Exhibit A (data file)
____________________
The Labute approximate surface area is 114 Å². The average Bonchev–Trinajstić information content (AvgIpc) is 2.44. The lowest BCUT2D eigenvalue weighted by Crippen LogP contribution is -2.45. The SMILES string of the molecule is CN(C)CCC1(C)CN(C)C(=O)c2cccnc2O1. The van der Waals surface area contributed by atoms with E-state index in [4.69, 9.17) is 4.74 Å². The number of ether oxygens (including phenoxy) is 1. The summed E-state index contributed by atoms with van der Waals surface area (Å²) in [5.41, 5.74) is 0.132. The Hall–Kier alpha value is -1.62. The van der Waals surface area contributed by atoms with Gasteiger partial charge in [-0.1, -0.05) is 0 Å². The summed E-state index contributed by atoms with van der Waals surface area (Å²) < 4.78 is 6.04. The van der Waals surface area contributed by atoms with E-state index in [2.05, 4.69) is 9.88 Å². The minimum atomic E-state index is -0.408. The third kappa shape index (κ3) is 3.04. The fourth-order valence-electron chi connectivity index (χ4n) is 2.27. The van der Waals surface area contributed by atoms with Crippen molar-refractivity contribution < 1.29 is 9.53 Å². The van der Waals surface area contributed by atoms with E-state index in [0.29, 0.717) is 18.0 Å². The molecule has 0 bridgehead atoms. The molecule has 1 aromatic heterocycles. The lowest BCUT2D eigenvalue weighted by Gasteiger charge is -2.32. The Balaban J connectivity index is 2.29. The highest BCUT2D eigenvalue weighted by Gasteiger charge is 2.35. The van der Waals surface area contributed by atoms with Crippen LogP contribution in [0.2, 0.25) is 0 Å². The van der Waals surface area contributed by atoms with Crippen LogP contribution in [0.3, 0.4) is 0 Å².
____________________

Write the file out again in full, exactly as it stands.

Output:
The Labute approximate surface area is 114 Å². The average Bonchev–Trinajstić information content (AvgIpc) is 2.44. The lowest BCUT2D eigenvalue weighted by Crippen LogP contribution is -2.45. The SMILES string of the molecule is CN(C)CCC1(C)CN(C)C(=O)c2cccnc2O1. The van der Waals surface area contributed by atoms with E-state index in [4.69, 9.17) is 4.74 Å². The number of ether oxygens (including phenoxy) is 1. The summed E-state index contributed by atoms with van der Waals surface area (Å²) in [5.41, 5.74) is 0.132. The Hall–Kier alpha value is -1.62. The van der Waals surface area contributed by atoms with Gasteiger partial charge in [-0.1, -0.05) is 0 Å². The summed E-state index contributed by atoms with van der Waals surface area (Å²) < 4.78 is 6.04. The van der Waals surface area contributed by atoms with E-state index in [2.05, 4.69) is 9.88 Å². The minimum atomic E-state index is -0.408. The third kappa shape index (κ3) is 3.04. The fourth-order valence-electron chi connectivity index (χ4n) is 2.27. The van der Waals surface area contributed by atoms with Crippen molar-refractivity contribution < 1.29 is 9.53 Å². The van der Waals surface area contributed by atoms with E-state index in [0.29, 0.717) is 18.0 Å². The molecule has 0 bridgehead atoms. The molecule has 1 aromatic heterocycles. The lowest BCUT2D eigenvalue weighted by Gasteiger charge is -2.32. The Balaban J connectivity index is 2.29. The highest BCUT2D eigenvalue weighted by Gasteiger charge is 2.35. The van der Waals surface area contributed by atoms with Crippen LogP contribution in [0.2, 0.25) is 0 Å². The van der Waals surface area contributed by atoms with Crippen LogP contribution in [0.3, 0.4) is 0 Å².